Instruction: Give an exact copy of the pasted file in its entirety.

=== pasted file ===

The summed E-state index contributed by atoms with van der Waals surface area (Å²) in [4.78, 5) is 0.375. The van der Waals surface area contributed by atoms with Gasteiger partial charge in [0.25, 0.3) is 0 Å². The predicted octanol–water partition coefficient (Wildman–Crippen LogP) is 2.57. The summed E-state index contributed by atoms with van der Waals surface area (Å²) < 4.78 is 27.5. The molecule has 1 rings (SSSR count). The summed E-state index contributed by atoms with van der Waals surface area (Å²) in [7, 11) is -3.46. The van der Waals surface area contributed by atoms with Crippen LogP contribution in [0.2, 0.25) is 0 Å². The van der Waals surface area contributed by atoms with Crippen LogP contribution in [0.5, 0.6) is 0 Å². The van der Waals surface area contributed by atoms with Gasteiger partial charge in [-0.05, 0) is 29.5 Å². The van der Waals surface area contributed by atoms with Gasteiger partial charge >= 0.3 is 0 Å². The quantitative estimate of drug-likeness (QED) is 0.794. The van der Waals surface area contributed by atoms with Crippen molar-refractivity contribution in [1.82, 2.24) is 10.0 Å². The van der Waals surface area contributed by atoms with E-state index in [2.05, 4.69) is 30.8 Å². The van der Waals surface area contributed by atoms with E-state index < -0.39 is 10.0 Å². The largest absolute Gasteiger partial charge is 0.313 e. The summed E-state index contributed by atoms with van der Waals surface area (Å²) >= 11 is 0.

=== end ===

The summed E-state index contributed by atoms with van der Waals surface area (Å²) in [4.78, 5) is 0.375. The van der Waals surface area contributed by atoms with Gasteiger partial charge in [0.25, 0.3) is 0 Å². The predicted octanol–water partition coefficient (Wildman–Crippen LogP) is 2.57. The summed E-state index contributed by atoms with van der Waals surface area (Å²) < 4.78 is 27.5. The molecule has 1 rings (SSSR count). The summed E-state index contributed by atoms with van der Waals surface area (Å²) in [7, 11) is -3.46. The van der Waals surface area contributed by atoms with Crippen LogP contribution in [0.2, 0.25) is 0 Å². The van der Waals surface area contributed by atoms with Crippen LogP contribution in [0.5, 0.6) is 0 Å². The van der Waals surface area contributed by atoms with Gasteiger partial charge in [-0.05, 0) is 29.5 Å². The van der Waals surface area contributed by atoms with Gasteiger partial charge >= 0.3 is 0 Å². The quantitative estimate of drug-likeness (QED) is 0.794. The van der Waals surface area contributed by atoms with Crippen molar-refractivity contribution in [1.82, 2.24) is 10.0 Å². The van der Waals surface area contributed by atoms with E-state index in [2.05, 4.69) is 30.8 Å². The van der Waals surface area contributed by atoms with E-state index < -0.39 is 10.0 Å². The largest absolute Gasteiger partial charge is 0.313 e. The summed E-state index contributed by atoms with van der Waals surface area (Å²) >= 11 is 0.